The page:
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If you are asking for an example of such a method in action, then you have the theorem of Hecke-Deuring-Heilbronn that $h(D) \rightarrow \infty$ as $D \rightarrow \infty$, where $h(D)$ is the class number of the imaginary quadratic field with discriminant $D$.

The Hecke part is that the result is true if there are no Siegel zeros of L-functions for imaginary quadratic fields. Siegel zeros are exceptional zeros occurring in the Generalized Riemann hypothesis is truereal line in the interval $(\frac{1}{2}, 1)$. The Deuring-Helbronn part(an exposition here) part is that the result is true if the Generalized Riemann hypothesis there are Siegel zeros. The proof uses an effect of "repulsion" of such zeros, which is falsecalled the Deuring-Heilbronn phenomenon. This is all explained by Dorian Goldfeld in a bulletin article, "Gauss' Class number problem for Imaginary Quadratic Fields".

The proof uses existence of Siegel zeros is a weaker version of the "Deuring-Heilbronn phenomenon" negation of repulsion the Generalized Riemann hypothesis. Hopefully in future the generalized Riemann hypothesis would be proved and thus hopefully it will be shown that the study of exceptional Sigel zeros had been just the study of a Dirichlet $L$-function, which is also rather interestingthe empty set.

Later story(added just for additional information): This method was later strengthened by Landau, Siegel and so on, and finally with more recent developments on the Birch-Swinnerton-Dyer conjecture by Gross and Zagier, an effective version of this theorem was proved by Dorian Goldfeld, and the explicit constants were computed by Joseph Oesterlé. Thus the Gauss class number problem was solved in its entirety.

Thanks to Keith Conrad for correcting ambiguities.

4 added 396 characters in body

If you are asking for an example of such a method in action, then you have the theorem of Hecke-Deuring-Heilbronn that $h(D) \rightarrow \infty$ as $D \rightarrow \infty$, where $h(D)$ is the class number of the imaginary quadratic field with discriminant $D$.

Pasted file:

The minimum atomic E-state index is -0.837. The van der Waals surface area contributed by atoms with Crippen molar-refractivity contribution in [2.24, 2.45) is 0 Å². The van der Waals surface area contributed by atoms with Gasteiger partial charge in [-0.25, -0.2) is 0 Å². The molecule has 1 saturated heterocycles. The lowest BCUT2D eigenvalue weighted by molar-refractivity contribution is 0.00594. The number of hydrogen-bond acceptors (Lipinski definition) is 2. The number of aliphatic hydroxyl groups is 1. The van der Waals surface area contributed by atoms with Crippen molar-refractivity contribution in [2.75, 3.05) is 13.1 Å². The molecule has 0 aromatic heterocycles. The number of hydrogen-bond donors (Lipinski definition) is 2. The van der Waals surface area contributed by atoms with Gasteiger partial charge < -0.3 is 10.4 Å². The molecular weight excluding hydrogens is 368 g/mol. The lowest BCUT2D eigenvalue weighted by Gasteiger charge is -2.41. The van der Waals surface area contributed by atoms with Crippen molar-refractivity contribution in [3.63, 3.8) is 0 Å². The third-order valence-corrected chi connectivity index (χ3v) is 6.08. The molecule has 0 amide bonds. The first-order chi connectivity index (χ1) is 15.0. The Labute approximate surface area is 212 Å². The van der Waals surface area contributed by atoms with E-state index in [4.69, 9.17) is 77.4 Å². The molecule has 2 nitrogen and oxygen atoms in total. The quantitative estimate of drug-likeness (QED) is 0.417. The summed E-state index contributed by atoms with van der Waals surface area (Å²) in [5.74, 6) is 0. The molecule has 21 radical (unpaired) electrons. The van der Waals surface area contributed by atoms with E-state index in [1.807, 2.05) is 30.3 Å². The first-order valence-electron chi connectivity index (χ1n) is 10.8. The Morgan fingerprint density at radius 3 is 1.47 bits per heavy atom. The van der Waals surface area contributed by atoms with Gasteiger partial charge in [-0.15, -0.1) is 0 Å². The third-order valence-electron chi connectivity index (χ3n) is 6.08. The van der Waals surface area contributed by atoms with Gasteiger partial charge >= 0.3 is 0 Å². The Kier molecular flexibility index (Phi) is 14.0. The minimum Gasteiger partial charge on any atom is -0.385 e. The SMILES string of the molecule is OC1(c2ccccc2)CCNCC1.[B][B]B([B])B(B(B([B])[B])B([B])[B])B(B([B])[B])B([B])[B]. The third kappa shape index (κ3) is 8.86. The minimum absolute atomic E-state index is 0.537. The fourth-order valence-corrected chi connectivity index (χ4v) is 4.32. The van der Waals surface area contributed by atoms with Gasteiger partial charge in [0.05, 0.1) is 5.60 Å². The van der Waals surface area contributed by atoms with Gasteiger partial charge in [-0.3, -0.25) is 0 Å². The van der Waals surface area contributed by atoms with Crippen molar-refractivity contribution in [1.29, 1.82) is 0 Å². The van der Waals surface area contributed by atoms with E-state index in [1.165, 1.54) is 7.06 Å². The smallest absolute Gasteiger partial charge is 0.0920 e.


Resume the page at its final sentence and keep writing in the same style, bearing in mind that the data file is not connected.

The Hecke part is that the result is true if the Generalized Riemann hypothesis is true. Deuring-Helbronn part(an exposition here) is that the result is true if the Generalized Riemann hypothesis is false. This is all explained by Dorian Goldfeld in a bulletin article, "Gauss' Class number problem for Imaginary Quadratic Fields".

Later story(added just for additional information): The proof uses the "Deuring-Heilbronn phenomenon" of repulsion of exceptional zeros of a Dirichlet $L$-function, which is also rather interesting(just saying)interesting. This method was later strengthened by Landau, Siegel and so on, and finally with more recent developments on the Birch-Swinnerton-Dyer conjecture by Gross and Zagier, an effective version of this theorem was proved by Dorian Goldfeld, and the explicit constants were computed by Oesterlé. Thus the Gauss class number problem was solved in its entirety.

If you are asking for an example of such a method in action, then you have the theorem of Hecke-Deuring-Heilbronn that $h(D) \rightarrow \infty$ as $D \rightarrow \infty$, where $h(D)$ is the class number of the imaginary quadratic field with discriminant $D$.
The proof uses the "Deuring-Heilbronn phenomenon" of repulsion of exceptional zeros of a Dirichlet $L$-function, which is also rather interesting(just saying).